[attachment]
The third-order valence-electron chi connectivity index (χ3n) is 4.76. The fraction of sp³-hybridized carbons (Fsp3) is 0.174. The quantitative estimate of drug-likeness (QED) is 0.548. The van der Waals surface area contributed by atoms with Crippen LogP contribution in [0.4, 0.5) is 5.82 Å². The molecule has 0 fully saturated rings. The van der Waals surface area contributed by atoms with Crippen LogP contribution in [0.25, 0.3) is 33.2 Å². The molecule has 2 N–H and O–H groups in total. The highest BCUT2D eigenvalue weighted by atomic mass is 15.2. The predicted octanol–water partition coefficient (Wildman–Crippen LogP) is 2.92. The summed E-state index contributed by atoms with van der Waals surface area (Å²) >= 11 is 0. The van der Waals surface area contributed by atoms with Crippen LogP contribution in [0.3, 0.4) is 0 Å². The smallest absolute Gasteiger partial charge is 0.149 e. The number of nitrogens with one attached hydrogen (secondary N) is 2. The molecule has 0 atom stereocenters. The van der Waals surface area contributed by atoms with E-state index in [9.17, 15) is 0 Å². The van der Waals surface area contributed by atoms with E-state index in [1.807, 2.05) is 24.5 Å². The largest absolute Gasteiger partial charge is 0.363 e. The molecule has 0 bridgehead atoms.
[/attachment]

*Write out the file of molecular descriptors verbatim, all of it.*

The third-order valence-electron chi connectivity index (χ3n) is 4.76. The fraction of sp³-hybridized carbons (Fsp3) is 0.174. The quantitative estimate of drug-likeness (QED) is 0.548. The van der Waals surface area contributed by atoms with Crippen LogP contribution in [0.4, 0.5) is 5.82 Å². The molecule has 0 fully saturated rings. The van der Waals surface area contributed by atoms with Crippen LogP contribution in [0.25, 0.3) is 33.2 Å². The molecule has 2 N–H and O–H groups in total. The highest BCUT2D eigenvalue weighted by atomic mass is 15.2. The predicted octanol–water partition coefficient (Wildman–Crippen LogP) is 2.92. The summed E-state index contributed by atoms with van der Waals surface area (Å²) >= 11 is 0. The van der Waals surface area contributed by atoms with Crippen LogP contribution in [0.3, 0.4) is 0 Å². The smallest absolute Gasteiger partial charge is 0.149 e. The number of nitrogens with one attached hydrogen (secondary N) is 2. The molecule has 0 atom stereocenters. The van der Waals surface area contributed by atoms with E-state index in [9.17, 15) is 0 Å². The van der Waals surface area contributed by atoms with E-state index in [1.807, 2.05) is 24.5 Å². The largest absolute Gasteiger partial charge is 0.363 e. The molecule has 0 bridgehead atoms.